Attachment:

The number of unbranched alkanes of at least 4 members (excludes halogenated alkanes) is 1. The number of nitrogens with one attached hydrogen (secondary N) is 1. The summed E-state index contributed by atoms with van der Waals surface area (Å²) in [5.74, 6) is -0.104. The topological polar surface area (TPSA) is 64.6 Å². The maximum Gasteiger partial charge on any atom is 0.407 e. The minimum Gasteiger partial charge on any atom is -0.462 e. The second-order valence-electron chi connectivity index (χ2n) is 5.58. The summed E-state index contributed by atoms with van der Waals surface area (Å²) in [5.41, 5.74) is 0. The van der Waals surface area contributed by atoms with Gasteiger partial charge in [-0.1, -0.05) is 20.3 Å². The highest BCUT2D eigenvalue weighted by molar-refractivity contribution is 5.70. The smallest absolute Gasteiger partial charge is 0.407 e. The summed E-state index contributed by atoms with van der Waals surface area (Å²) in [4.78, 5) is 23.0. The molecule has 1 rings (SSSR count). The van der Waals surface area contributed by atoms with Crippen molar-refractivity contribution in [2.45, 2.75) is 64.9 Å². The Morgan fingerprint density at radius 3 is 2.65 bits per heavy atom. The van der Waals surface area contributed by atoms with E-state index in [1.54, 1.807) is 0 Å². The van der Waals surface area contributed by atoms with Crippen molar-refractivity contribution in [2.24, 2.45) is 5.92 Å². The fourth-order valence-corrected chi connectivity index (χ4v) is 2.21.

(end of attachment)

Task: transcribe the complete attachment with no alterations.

The number of unbranched alkanes of at least 4 members (excludes halogenated alkanes) is 1. The number of nitrogens with one attached hydrogen (secondary N) is 1. The summed E-state index contributed by atoms with van der Waals surface area (Å²) in [5.74, 6) is -0.104. The topological polar surface area (TPSA) is 64.6 Å². The maximum Gasteiger partial charge on any atom is 0.407 e. The minimum Gasteiger partial charge on any atom is -0.462 e. The second-order valence-electron chi connectivity index (χ2n) is 5.58. The summed E-state index contributed by atoms with van der Waals surface area (Å²) in [5.41, 5.74) is 0. The van der Waals surface area contributed by atoms with Gasteiger partial charge in [-0.1, -0.05) is 20.3 Å². The highest BCUT2D eigenvalue weighted by molar-refractivity contribution is 5.70. The smallest absolute Gasteiger partial charge is 0.407 e. The summed E-state index contributed by atoms with van der Waals surface area (Å²) in [4.78, 5) is 23.0. The molecule has 1 rings (SSSR count). The van der Waals surface area contributed by atoms with Crippen molar-refractivity contribution in [2.45, 2.75) is 64.9 Å². The Morgan fingerprint density at radius 3 is 2.65 bits per heavy atom. The van der Waals surface area contributed by atoms with E-state index in [1.54, 1.807) is 0 Å². The van der Waals surface area contributed by atoms with Crippen molar-refractivity contribution in [2.24, 2.45) is 5.92 Å². The fourth-order valence-corrected chi connectivity index (χ4v) is 2.21.